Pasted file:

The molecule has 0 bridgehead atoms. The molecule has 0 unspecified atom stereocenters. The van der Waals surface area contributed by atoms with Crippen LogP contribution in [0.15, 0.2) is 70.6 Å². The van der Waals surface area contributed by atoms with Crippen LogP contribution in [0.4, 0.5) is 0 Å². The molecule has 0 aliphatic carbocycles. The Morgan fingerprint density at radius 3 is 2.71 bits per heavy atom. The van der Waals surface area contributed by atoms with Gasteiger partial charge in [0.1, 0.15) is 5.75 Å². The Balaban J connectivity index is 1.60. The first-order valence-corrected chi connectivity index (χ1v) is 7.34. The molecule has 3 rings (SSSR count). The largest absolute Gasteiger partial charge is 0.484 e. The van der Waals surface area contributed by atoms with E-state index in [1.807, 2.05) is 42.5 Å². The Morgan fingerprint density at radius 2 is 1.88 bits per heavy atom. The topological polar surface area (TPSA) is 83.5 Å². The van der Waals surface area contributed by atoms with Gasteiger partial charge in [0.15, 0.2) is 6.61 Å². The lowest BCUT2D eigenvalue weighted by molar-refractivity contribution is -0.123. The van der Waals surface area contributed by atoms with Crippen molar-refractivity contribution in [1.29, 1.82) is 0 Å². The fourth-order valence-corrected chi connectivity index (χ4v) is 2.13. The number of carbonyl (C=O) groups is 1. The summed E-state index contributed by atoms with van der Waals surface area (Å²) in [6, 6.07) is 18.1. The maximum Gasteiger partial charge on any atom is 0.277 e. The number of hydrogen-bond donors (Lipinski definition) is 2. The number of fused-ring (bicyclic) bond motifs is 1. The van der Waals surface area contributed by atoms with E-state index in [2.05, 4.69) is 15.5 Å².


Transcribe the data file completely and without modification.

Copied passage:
The molecule has 0 bridgehead atoms. The molecule has 0 unspecified atom stereocenters. The van der Waals surface area contributed by atoms with Crippen LogP contribution in [0.15, 0.2) is 70.6 Å². The van der Waals surface area contributed by atoms with Crippen LogP contribution in [0.4, 0.5) is 0 Å². The molecule has 0 aliphatic carbocycles. The Morgan fingerprint density at radius 3 is 2.71 bits per heavy atom. The van der Waals surface area contributed by atoms with Gasteiger partial charge in [0.1, 0.15) is 5.75 Å². The Balaban J connectivity index is 1.60. The first-order valence-corrected chi connectivity index (χ1v) is 7.34. The molecule has 3 rings (SSSR count). The largest absolute Gasteiger partial charge is 0.484 e. The van der Waals surface area contributed by atoms with E-state index in [1.807, 2.05) is 42.5 Å². The Morgan fingerprint density at radius 2 is 1.88 bits per heavy atom. The topological polar surface area (TPSA) is 83.5 Å². The van der Waals surface area contributed by atoms with Gasteiger partial charge in [0.15, 0.2) is 6.61 Å². The lowest BCUT2D eigenvalue weighted by molar-refractivity contribution is -0.123. The van der Waals surface area contributed by atoms with Crippen molar-refractivity contribution in [1.29, 1.82) is 0 Å². The fourth-order valence-corrected chi connectivity index (χ4v) is 2.13. The number of carbonyl (C=O) groups is 1. The summed E-state index contributed by atoms with van der Waals surface area (Å²) in [6, 6.07) is 18.1. The maximum Gasteiger partial charge on any atom is 0.277 e. The number of hydrogen-bond donors (Lipinski definition) is 2. The number of fused-ring (bicyclic) bond motifs is 1. The van der Waals surface area contributed by atoms with E-state index in [2.05, 4.69) is 15.5 Å².